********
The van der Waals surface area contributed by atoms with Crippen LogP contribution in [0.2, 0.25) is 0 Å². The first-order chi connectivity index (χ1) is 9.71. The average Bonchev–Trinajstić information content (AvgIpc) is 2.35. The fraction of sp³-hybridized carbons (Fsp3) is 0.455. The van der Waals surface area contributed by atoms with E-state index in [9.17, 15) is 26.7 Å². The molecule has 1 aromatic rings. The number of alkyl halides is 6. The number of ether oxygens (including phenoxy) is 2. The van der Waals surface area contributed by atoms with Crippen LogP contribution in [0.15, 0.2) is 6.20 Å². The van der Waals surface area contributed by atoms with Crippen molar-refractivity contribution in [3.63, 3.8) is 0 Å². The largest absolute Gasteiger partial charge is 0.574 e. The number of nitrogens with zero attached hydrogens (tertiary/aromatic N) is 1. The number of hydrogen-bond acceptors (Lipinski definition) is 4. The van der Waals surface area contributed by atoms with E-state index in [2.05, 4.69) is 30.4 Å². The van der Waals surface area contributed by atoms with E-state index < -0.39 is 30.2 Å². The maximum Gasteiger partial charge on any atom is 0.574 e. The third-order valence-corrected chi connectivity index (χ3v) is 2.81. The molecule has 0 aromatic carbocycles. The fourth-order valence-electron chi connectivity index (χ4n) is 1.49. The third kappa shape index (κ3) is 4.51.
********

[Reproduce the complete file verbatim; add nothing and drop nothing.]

The van der Waals surface area contributed by atoms with Crippen LogP contribution in [0.2, 0.25) is 0 Å². The first-order chi connectivity index (χ1) is 9.71. The average Bonchev–Trinajstić information content (AvgIpc) is 2.35. The fraction of sp³-hybridized carbons (Fsp3) is 0.455. The van der Waals surface area contributed by atoms with E-state index in [9.17, 15) is 26.7 Å². The molecule has 1 aromatic rings. The number of alkyl halides is 6. The number of ether oxygens (including phenoxy) is 2. The van der Waals surface area contributed by atoms with Crippen LogP contribution in [0.15, 0.2) is 6.20 Å². The van der Waals surface area contributed by atoms with Crippen molar-refractivity contribution in [3.63, 3.8) is 0 Å². The largest absolute Gasteiger partial charge is 0.574 e. The number of nitrogens with zero attached hydrogens (tertiary/aromatic N) is 1. The number of hydrogen-bond acceptors (Lipinski definition) is 4. The van der Waals surface area contributed by atoms with E-state index in [2.05, 4.69) is 30.4 Å². The van der Waals surface area contributed by atoms with E-state index < -0.39 is 30.2 Å². The maximum Gasteiger partial charge on any atom is 0.574 e. The third-order valence-corrected chi connectivity index (χ3v) is 2.81. The molecule has 0 aromatic carbocycles. The fourth-order valence-electron chi connectivity index (χ4n) is 1.49. The third kappa shape index (κ3) is 4.51.